The recent cold snap was, thankfully, nothing like as bad as last year's Beast from the East - at least not here in Suffolk. It was, however, cold enough to attract a scarce visitor from the continent in the form of a smew. Apart from a two day bird in December, this was our first smew of the winter, continuing a trend from the last few years of very late arrivals: this is the third year in a row that a smew has arrived int he first week of February.

Smew are the smallest members of the sawbill family of fish-eating diving ducks, and breed in a vast area of Siberian tundra and taiga forest, with smaller numbers nesting in Scandinavia. In winter they move south and west, often to coastal waters and large wetlands. Most of the western European population winters in the wetlands from Poland west to Belgium, with a few reaching as far west as the UK. How many reach our shores often depends on the severity of the weather on the near continent, and this year there seem to be fewer around. We usually expect to see up to five smew during the winter, but only have one bird present so far.

 Male smew are stunning birds - white with intricate black and grey markings - that go by the fabulous colloquial name of white nuns. (Don't ask why the males are called white nuns, as I've never looked that up.) Females and young birds are equally distinctive, being small greyish ducks with clean white cheeks and a chestnut crown and hind neck. This latter feature earns them the name redheads, and it's a redhead that has arrived this year. (Photo, right, by Jon Evans).

The redhead arrived on Friday, 1 February, and has been seen each day since. She can be quite mobile though, being seen from any of the Scrape hides at different times of day, and has given visitors a bit of a run around. It doesn't help that if she's actively feeding she'll spend as much time below water as above it!

I mentioned that smew are smallest sawbills, and we also have a small flock of the largest sawbills present. This species is known in the UK as the goosander, but you may see it called the common merganser in some fieldguides as this is the North American name. Goosanders breed in upland streams and rivers across northern Europe, including much of northern and western Britain, and move to the lowland rivers and lakes in winter.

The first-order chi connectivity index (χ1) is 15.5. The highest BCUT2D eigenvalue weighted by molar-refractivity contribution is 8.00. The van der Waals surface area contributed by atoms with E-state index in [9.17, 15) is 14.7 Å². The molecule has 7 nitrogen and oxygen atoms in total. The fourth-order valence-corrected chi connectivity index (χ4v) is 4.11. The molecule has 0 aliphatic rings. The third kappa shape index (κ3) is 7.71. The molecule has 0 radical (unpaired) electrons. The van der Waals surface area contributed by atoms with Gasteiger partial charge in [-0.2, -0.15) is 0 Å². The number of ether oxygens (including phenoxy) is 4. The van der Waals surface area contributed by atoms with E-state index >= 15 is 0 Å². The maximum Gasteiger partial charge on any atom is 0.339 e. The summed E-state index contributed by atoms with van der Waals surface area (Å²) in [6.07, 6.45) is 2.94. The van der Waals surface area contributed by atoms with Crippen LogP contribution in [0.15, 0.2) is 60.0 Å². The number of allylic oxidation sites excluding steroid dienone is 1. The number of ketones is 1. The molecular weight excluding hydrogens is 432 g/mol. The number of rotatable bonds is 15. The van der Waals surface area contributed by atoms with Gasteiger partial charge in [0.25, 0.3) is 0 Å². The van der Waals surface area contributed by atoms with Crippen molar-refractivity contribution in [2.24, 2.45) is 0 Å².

Whereas the smew has become even scarcer in recent years, goosnaders have become regular winter visitors at Minsmere, with small flocks moving between Minsmere and nearby Thorpeness Meare. They usually feed on the Meare, returning to roost at Minsmere, where they are most likely to be seen on Island Mere until dusk, when they move to the Scrape. The peak count of goosanders this winter has been 14.

 Drake goosanders are as stunning as drake smew. Again they are mainly white with intricate black marks, but their breast is usually tinged salmon pink, they have a bottle green head and long, narrow, serrated red bill - perfect for catching fish. The females and immatures have a very similar plumage to female smew, bar the white cheeks, and are also known as redheads (photo, left, by Jon Evans).

The goosanders aren't the only birds that return to Minsmere most evenings to roost, having spent the day feeding nearby. A party of 11 Bewick's swans have also adopted this behaviour pattern, but they tend to arrive after dark and leave at first light, so few visitors have had the chance to spot them. Fortunately, the eight whooper swans have been more obliging and are most likely to be seen around South Scrape or at Island Mere.

Another small group of diving ducks have also taken up residence in the reedbed pools, commuting between Island Mere and the Pool of Despair (as the pool behind South Hide is known by local birdwatchers). This is a flock of 14 tufted ducks, that were very actively feeding in the Pool of Despair when I saw them this afternoon.

Whilst looking for the smew on the Scrape, you'll have to search through hundreds of ducks: the similarly sized teals are most numerous, followed by mallards, shovelers, wigeons, gadwalls and shelducks. There was a count of 245 lapwings on East Scrape this morning, and a mixed flock of herring and great black-backed gulls on South Scrape.

There are also hints that spring may be on its way, with the first returning ringed plovers on South Scrape, and a few greylag and Canada geese beginning to establish territories. Lapwings were displaying on South Scrape today, shovelers were seen mating yesterday, and courtship is frequent among the ducks.

The signs of spring are not restricted to the Scrape either. At least ten marsh harriers can be seen skydancing above the reedbed, great spotted woodpeckers are drumming in the woods, hazel catkins dangle invitingly from the trees and the daffodils outside the visitor centre are threatening to burst into flower. Plus, of course, there's increasing variety and volume of birdsong: robins, wrens, chaffinches, goldfinches, blue, great, coal and marsh tits and even a couple of lesser redpolls have been singing this week. It won't be long before we hear the first grunting bitterns.

With so much to see, why not plan a winter visit to Minsmere this month and take advantage of our brilliant guided walks. The next walk is a beginners walk with David on Sunday